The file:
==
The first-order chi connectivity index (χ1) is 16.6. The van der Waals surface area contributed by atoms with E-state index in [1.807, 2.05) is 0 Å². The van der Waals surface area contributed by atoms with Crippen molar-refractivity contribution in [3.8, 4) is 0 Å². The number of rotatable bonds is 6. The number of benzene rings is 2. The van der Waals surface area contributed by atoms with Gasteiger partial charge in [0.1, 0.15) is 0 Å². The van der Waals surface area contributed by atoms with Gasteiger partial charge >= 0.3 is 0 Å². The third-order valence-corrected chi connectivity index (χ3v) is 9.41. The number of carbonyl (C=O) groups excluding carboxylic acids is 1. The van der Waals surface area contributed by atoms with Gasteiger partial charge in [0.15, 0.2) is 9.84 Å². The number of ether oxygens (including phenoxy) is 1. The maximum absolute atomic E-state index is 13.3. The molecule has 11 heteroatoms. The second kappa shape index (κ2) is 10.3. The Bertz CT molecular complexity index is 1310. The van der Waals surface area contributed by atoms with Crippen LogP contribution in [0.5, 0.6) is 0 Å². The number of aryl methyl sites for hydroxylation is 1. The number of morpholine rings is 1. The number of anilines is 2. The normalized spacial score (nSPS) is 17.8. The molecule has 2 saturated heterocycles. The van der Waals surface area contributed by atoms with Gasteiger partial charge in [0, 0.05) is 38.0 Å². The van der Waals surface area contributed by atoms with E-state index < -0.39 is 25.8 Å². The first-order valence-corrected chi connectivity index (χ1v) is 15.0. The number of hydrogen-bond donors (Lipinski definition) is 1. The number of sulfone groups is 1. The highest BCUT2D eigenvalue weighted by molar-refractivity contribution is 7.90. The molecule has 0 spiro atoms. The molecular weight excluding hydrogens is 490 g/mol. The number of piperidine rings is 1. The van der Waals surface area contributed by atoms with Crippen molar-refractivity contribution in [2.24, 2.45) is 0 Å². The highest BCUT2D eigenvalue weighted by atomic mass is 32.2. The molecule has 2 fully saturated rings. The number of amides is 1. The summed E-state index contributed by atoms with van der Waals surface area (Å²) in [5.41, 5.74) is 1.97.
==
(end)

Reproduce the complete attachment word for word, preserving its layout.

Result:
The first-order chi connectivity index (χ1) is 16.6. The van der Waals surface area contributed by atoms with E-state index in [1.807, 2.05) is 0 Å². The van der Waals surface area contributed by atoms with Crippen molar-refractivity contribution in [3.8, 4) is 0 Å². The number of rotatable bonds is 6. The number of benzene rings is 2. The van der Waals surface area contributed by atoms with Gasteiger partial charge in [0.1, 0.15) is 0 Å². The van der Waals surface area contributed by atoms with Gasteiger partial charge >= 0.3 is 0 Å². The third-order valence-corrected chi connectivity index (χ3v) is 9.41. The number of carbonyl (C=O) groups excluding carboxylic acids is 1. The van der Waals surface area contributed by atoms with Gasteiger partial charge in [0.15, 0.2) is 9.84 Å². The number of ether oxygens (including phenoxy) is 1. The maximum absolute atomic E-state index is 13.3. The molecule has 11 heteroatoms. The second kappa shape index (κ2) is 10.3. The Bertz CT molecular complexity index is 1310. The van der Waals surface area contributed by atoms with Crippen LogP contribution in [0.5, 0.6) is 0 Å². The number of aryl methyl sites for hydroxylation is 1. The number of morpholine rings is 1. The number of anilines is 2. The normalized spacial score (nSPS) is 17.8. The molecule has 2 saturated heterocycles. The van der Waals surface area contributed by atoms with Gasteiger partial charge in [0, 0.05) is 38.0 Å². The van der Waals surface area contributed by atoms with E-state index < -0.39 is 25.8 Å². The first-order valence-corrected chi connectivity index (χ1v) is 15.0. The number of hydrogen-bond donors (Lipinski definition) is 1. The number of sulfone groups is 1. The highest BCUT2D eigenvalue weighted by molar-refractivity contribution is 7.90. The molecule has 0 spiro atoms. The molecular weight excluding hydrogens is 490 g/mol. The number of piperidine rings is 1. The van der Waals surface area contributed by atoms with Crippen molar-refractivity contribution in [2.24, 2.45) is 0 Å². The highest BCUT2D eigenvalue weighted by atomic mass is 32.2. The molecule has 2 fully saturated rings. The number of amides is 1. The summed E-state index contributed by atoms with van der Waals surface area (Å²) in [5.41, 5.74) is 1.97.